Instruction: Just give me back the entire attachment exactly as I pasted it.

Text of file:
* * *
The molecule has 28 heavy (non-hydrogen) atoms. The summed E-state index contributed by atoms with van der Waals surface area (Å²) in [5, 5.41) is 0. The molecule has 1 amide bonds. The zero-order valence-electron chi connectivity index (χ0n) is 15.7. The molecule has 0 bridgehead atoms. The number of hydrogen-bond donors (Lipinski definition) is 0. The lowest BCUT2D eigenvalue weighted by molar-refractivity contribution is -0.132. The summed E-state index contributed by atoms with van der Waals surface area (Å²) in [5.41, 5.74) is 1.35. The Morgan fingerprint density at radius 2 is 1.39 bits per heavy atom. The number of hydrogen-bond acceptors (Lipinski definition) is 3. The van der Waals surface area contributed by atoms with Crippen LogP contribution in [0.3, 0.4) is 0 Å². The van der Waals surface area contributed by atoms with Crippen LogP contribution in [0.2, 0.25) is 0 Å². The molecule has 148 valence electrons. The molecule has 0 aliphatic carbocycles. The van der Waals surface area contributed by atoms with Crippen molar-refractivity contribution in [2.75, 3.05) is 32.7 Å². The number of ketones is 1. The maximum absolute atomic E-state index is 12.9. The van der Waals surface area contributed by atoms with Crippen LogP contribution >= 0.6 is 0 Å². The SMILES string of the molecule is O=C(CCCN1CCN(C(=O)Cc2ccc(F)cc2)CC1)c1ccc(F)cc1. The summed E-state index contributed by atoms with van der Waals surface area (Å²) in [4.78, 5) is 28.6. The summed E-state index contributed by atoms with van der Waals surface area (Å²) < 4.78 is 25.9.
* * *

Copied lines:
The molecule has 28 heavy (non-hydrogen) atoms. The summed E-state index contributed by atoms with van der Waals surface area (Å²) in [5, 5.41) is 0. The molecule has 1 amide bonds. The zero-order valence-electron chi connectivity index (χ0n) is 15.7. The molecule has 0 bridgehead atoms. The number of hydrogen-bond donors (Lipinski definition) is 0. The lowest BCUT2D eigenvalue weighted by molar-refractivity contribution is -0.132. The summed E-state index contributed by atoms with van der Waals surface area (Å²) in [5.41, 5.74) is 1.35. The Morgan fingerprint density at radius 2 is 1.39 bits per heavy atom. The number of hydrogen-bond acceptors (Lipinski definition) is 3. The van der Waals surface area contributed by atoms with Crippen LogP contribution in [0.3, 0.4) is 0 Å². The van der Waals surface area contributed by atoms with Crippen LogP contribution in [0.2, 0.25) is 0 Å². The molecule has 148 valence electrons. The molecule has 0 aliphatic carbocycles. The van der Waals surface area contributed by atoms with Crippen molar-refractivity contribution in [2.75, 3.05) is 32.7 Å². The number of ketones is 1. The maximum absolute atomic E-state index is 12.9. The van der Waals surface area contributed by atoms with Crippen LogP contribution >= 0.6 is 0 Å². The SMILES string of the molecule is O=C(CCCN1CCN(C(=O)Cc2ccc(F)cc2)CC1)c1ccc(F)cc1. The summed E-state index contributed by atoms with van der Waals surface area (Å²) in [4.78, 5) is 28.6. The summed E-state index contributed by atoms with van der Waals surface area (Å²) < 4.78 is 25.9.